We Are Lucky in These Parts

Feb 27, 2019

 

Credit Some rights reserved / Wildreturn / flickr / bit.ly/2VpIqql

I’ve had the opportunity to spend time in northern New England a couple of times in recent weeks. I often feel drawn to the woodsy wildness of our northern states, even in winter. The big, girthy birches and huge hemlocks, the Christmas tree smell of Balsam fir, the crunch of snowshoes breaking the heavy, snowy silence of those north woods. 

The chance to see Snowshoe Hare or moose tracks or, if you are very lucky, to catch a glimpse of a bobcat crossing a road. It’s a chance to really get away from it all. But I guess I didn’t realize the extent to which “it all” included our feathered friends, because, compared with the birdy and relatively mild archipelago we call home, winter birds are a scarce commodity up there.


 

A few days at a cabin in the southern White Mountains of New Hampshire last week, while fun and restorative, produced precisely four species. While this included a likely Northern Goshawk that got away without a definitive id, a fleeting flyby seen from a bathroom window, the others were the ever reliable and mysteriously hardy Black-capped Chickadee, one or two White-breasted Nuthatches, and a Golden-crowned Kinglet. That’s it, even with full bird feeders at our cabin. It’s easy to get two or three times that many species within the first minute or so when I get out of my car at Wellfleet Bay sanctuary, not including the seabirds and ducks waiting further along the trails.

 

Back in January we spent a few days in the more urban and suburban habitats of Burlington, Vermont. There on the shores of Lake Champlain, things were a little birdier than in the mountains, but not much. Three days in that area produced 16 species, including ducks and gulls on the lake, a total I can easily surpass in a few hours of feeder watching at my suburban house. Granted we spent more time birding from the windows of the many excellent local breweries than actually out looking for birds, but I did put in some effort.

 

Don’t get me wrong, I’m not looking to disparage the birdiness of our northern neighbors – with a little research, a proper winter birding trip to the north woods can produce special birds we don’t see around here, like Canada Jay, Boreal Chickadee, and Spruce Grouse, as well as scarce winter wanderers like Pine Grosbeaks and Bohemian Waxwings. Plus, some of their dearth of birds this winter is attributable to poor crops of acorns and other seeds, forcing normally expected species like Blue Jays and Red-breasted Nuthatches to move south. And in breeding season, their rich forests fairly thrum with the songs of the warblers, tanagers, and flycatchers that mainly just pass through our area.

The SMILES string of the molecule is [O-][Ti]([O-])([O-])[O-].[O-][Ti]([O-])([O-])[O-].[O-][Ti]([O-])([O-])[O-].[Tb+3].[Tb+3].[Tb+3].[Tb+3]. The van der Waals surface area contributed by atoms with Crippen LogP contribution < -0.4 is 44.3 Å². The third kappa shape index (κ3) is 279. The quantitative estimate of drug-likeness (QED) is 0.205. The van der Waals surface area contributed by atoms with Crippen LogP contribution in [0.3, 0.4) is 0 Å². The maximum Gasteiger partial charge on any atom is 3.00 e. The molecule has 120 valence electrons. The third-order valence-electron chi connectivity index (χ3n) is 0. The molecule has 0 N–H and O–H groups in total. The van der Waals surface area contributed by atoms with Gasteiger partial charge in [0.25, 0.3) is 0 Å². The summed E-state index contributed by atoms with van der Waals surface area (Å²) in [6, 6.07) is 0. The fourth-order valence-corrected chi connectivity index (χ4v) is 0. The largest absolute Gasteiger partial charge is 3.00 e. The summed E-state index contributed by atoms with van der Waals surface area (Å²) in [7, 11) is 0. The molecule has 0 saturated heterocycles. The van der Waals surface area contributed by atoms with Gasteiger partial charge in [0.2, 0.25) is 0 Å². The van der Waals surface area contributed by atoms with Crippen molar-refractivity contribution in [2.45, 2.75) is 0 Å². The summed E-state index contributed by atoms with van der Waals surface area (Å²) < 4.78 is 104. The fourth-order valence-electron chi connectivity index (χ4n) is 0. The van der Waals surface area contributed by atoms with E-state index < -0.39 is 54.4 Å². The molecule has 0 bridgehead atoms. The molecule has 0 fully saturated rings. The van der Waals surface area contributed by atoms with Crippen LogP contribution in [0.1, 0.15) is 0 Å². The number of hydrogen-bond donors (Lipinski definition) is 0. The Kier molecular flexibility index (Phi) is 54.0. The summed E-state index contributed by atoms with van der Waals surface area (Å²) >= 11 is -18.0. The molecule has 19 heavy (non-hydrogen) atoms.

But in winter, it’s hard to beat the Cape and Islands, with our rich mix of ducks, seabirds, songbirds, and raptors. Just in the last week, Cape Cod birders have reported 118 species. Our ocean-moderated climate and rich coastal thickets means that a neighborhood stroll can produce birds you would almost never see up north in winter, like Eastern Towhee, Hermit Thrush, and Gray Catbird.  We can also boast of an almost unmatched parade of rare birds, like this winter’s Sage Thrasher and Townsend’s Warbler, Tufted Duck and Eared Grebe, plus the crazy rare Varied Thrush that turned up on Nantucket last week. So when you look out on the relatively cold, bleak landscape and get those winter blues, think of the less fortunate birders further north and count your blessings. Just don’t get too crazy and cancel that winter getaway to Florida – they have way more birds than we do….